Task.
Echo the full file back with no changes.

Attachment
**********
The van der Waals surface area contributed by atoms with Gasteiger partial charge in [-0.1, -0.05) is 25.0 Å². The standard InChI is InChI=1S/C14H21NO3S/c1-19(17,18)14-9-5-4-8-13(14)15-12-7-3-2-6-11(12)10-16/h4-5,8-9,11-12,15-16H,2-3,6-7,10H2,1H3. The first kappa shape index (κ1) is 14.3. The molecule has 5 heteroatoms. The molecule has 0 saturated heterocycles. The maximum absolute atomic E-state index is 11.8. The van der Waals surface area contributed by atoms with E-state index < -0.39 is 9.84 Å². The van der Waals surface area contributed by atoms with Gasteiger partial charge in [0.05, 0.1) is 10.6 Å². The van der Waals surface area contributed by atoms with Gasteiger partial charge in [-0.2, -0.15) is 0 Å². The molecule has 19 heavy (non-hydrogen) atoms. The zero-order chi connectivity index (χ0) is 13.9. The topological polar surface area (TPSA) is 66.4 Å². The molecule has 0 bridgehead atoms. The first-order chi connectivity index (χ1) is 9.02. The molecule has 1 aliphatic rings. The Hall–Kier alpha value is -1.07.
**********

The van der Waals surface area contributed by atoms with Gasteiger partial charge in [-0.1, -0.05) is 25.0 Å². The standard InChI is InChI=1S/C14H21NO3S/c1-19(17,18)14-9-5-4-8-13(14)15-12-7-3-2-6-11(12)10-16/h4-5,8-9,11-12,15-16H,2-3,6-7,10H2,1H3. The first kappa shape index (κ1) is 14.3. The molecule has 5 heteroatoms. The molecule has 0 saturated heterocycles. The maximum absolute atomic E-state index is 11.8. The van der Waals surface area contributed by atoms with E-state index < -0.39 is 9.84 Å². The van der Waals surface area contributed by atoms with Gasteiger partial charge in [0.05, 0.1) is 10.6 Å². The van der Waals surface area contributed by atoms with Gasteiger partial charge in [-0.2, -0.15) is 0 Å². The molecule has 19 heavy (non-hydrogen) atoms. The zero-order chi connectivity index (χ0) is 13.9. The topological polar surface area (TPSA) is 66.4 Å². The molecule has 0 bridgehead atoms. The first-order chi connectivity index (χ1) is 9.02. The molecule has 1 aliphatic rings. The Hall–Kier alpha value is -1.07.